The science of having a great conversation


If you’ve ever If you’ve ever talked to someone and later realized you’d better spend your time talking to a brick wall, you’ll surely agree with Rebecca West’s observation. “There’s no such thing as a conversation,” the novelist and literary critic wrote in her collection of stories. Harsh sounds“It’s an illusion. There’s interconnected monologues, that’s all.”

If someone feels that their conversation has no impact on those around them, this is the definition of existential isolation. You’ve probably experienced this on a bad date, at a terrible dinner party, or during an endless family gathering.

Psychological research has identified a number of habits and biases that create barriers between us and others – and if we want to build better relationships with those around us, we need to learn to overcome them. The good news is that improvements are very easy to put into practice. Small changes to our style of interaction can bring huge benefits.

Let’s start with the sins of inattention. “The art of conversation is the art of listening as well as of being heard,” said the early 19th-century essayist William Hazlitt in his essay. on writers’ conversationsPublished in 1820. “Some of the best speakers, for this reason, make the worst company.”

Hazlitt noted that many of his literary acquaintances—including Samuel Taylor Coleridge, Stendhal, and William Wordsworth—were so eager to demonstrate their wit and intelligence that they lacked the basic civility of listening to others. Instead he suggested we imitate the painter James Northcote, who he claimed was the best listener and consequently the best conversationalist of all the people he knew. Hazlitt wrote, “I never ate or drank with Mr. Northcote; but I have enjoyed conversing with him without any lack of pleasure ever since I can recollect.” Who wouldn’t want their acquaintances to feel that way?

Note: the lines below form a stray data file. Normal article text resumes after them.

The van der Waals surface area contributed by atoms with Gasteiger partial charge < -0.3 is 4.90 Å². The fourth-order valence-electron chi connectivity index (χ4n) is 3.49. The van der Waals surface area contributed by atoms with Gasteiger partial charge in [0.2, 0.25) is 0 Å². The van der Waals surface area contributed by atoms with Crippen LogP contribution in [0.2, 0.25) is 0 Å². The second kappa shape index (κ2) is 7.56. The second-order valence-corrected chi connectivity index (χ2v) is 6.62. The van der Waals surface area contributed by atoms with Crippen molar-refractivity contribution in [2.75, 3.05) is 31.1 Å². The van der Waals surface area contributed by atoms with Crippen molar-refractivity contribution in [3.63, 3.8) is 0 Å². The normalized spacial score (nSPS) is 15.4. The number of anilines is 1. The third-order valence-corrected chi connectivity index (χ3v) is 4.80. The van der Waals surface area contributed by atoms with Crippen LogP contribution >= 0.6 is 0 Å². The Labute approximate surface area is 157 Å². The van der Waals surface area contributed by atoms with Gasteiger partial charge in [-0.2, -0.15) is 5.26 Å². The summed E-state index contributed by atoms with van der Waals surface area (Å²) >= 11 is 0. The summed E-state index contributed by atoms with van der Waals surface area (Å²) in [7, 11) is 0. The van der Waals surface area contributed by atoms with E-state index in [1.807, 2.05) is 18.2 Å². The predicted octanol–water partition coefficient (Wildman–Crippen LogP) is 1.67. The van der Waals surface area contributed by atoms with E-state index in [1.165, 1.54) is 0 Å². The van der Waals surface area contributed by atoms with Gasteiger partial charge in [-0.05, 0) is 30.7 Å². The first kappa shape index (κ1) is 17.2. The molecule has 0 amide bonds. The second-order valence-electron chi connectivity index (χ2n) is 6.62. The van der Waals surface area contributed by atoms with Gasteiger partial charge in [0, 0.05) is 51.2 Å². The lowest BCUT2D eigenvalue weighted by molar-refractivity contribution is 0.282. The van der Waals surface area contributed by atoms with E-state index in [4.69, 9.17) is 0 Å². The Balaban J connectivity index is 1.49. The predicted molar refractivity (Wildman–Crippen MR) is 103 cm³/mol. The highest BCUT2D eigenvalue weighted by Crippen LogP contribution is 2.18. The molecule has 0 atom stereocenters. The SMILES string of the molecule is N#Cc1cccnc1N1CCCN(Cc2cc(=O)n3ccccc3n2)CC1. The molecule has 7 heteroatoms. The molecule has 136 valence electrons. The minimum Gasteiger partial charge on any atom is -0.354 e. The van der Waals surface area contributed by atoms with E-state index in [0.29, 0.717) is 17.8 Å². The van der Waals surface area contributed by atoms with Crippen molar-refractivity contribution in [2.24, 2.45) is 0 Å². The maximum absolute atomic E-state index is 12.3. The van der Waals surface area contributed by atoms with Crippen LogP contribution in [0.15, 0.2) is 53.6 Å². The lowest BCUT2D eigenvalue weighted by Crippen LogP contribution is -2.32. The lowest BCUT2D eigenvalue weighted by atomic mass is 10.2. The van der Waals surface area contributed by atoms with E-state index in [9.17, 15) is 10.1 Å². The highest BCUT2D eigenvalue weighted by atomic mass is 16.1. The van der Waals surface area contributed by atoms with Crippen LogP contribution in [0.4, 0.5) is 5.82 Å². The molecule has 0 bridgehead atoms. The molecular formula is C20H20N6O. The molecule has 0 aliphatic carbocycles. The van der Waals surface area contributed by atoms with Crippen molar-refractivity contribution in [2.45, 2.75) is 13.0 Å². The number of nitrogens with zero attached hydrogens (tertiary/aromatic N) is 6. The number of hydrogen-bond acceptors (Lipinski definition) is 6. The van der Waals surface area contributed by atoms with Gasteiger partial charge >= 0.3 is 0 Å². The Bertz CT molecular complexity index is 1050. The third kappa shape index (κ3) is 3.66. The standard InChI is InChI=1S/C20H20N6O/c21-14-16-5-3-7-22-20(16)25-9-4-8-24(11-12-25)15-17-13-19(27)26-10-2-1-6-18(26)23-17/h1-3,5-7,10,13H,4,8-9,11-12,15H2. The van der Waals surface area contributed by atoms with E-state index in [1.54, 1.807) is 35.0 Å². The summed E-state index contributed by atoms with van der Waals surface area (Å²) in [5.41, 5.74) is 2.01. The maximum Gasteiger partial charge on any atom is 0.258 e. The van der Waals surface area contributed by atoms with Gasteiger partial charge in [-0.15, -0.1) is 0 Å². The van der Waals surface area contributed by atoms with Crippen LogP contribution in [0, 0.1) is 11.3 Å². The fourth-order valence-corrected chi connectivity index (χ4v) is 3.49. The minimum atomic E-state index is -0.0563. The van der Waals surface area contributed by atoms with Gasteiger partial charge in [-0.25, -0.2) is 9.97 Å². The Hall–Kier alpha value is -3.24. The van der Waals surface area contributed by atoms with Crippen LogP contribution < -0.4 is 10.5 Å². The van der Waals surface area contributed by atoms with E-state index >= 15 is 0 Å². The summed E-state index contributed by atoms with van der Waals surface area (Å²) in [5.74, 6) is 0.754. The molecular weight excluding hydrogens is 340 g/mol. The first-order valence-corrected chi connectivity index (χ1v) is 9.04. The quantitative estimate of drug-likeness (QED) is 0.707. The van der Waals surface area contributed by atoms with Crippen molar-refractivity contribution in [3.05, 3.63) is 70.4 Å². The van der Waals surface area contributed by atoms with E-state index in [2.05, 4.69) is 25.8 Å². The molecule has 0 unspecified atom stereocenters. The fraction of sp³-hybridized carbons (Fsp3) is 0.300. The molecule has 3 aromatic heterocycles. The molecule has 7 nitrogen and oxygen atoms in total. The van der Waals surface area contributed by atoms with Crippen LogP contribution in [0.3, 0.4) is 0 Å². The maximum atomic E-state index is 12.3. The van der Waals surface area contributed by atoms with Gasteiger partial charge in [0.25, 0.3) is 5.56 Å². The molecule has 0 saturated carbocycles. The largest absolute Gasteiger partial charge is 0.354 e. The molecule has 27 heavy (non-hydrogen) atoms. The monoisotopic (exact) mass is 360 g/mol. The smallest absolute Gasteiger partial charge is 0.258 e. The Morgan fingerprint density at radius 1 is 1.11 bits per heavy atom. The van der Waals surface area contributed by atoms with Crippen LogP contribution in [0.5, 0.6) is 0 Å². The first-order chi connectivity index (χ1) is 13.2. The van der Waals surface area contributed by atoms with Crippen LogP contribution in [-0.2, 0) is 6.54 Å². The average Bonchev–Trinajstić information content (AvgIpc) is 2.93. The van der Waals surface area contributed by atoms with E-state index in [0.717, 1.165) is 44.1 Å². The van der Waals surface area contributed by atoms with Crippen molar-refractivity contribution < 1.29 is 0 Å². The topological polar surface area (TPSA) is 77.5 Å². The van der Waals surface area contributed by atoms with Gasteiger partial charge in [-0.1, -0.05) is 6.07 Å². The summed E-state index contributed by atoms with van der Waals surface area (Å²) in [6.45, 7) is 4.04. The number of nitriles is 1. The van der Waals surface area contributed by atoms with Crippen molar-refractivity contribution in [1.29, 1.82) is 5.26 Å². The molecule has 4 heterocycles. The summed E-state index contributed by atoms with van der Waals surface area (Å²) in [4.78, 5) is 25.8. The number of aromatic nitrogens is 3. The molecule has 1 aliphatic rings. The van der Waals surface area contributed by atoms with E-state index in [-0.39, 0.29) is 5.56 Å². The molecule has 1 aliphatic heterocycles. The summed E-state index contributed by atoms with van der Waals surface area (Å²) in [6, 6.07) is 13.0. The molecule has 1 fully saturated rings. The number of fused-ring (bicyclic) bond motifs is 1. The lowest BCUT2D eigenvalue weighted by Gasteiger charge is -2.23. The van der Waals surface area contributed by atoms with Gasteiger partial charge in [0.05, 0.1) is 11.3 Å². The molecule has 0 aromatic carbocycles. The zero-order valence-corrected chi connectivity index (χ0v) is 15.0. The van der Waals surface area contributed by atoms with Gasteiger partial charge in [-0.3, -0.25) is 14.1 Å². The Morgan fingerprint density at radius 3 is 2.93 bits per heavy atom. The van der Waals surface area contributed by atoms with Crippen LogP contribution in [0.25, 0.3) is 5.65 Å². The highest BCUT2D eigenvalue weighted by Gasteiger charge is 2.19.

The simplest way to achieve this is to ask more questions, yet surprisingly few people have been able to effectively develop this habit. While studying for a PhD in organizational behavior at Harvard University, Karen Huang invited over 130 participants to her lab and asked them to interact in pairs for a quarter of an hour via an online instant messenger. She found that, even in these 15 minutes, the rate at which people asked questions varied widely, from about four or fewer at the lowest level to nine or more at the highest level.

Asking more questions can make a big difference in someone’s likability. In a separate experiment, Huang’s team analyzed recordings of people’s conversations during speed-dating events. Some people consistently asked more questions than others, and this could predict their chances of getting a second date.

It’s easy to understand why questions are so appealing: they reflect your desire to build mutual understanding and give you a chance to validate each other’s experiences. But even if we ask a lot of questions, we may not be asking the right kind of questions. In his analysis, Huang considered six different categories of questions. You can see examples below:

1. Introductory
Hey how’s it going?

2. Follow-up
I am planning a trip to Canada.
Oh cool. Have you ever been there before?

3. Complete switch
I’m working at a dry cleaner.
What do you like to do for fun?

4. Partial switch
I’m not much of an outdoor lover, but I’m not opposed to the occasional hike or something.
Have you been to the beach in Boston often?


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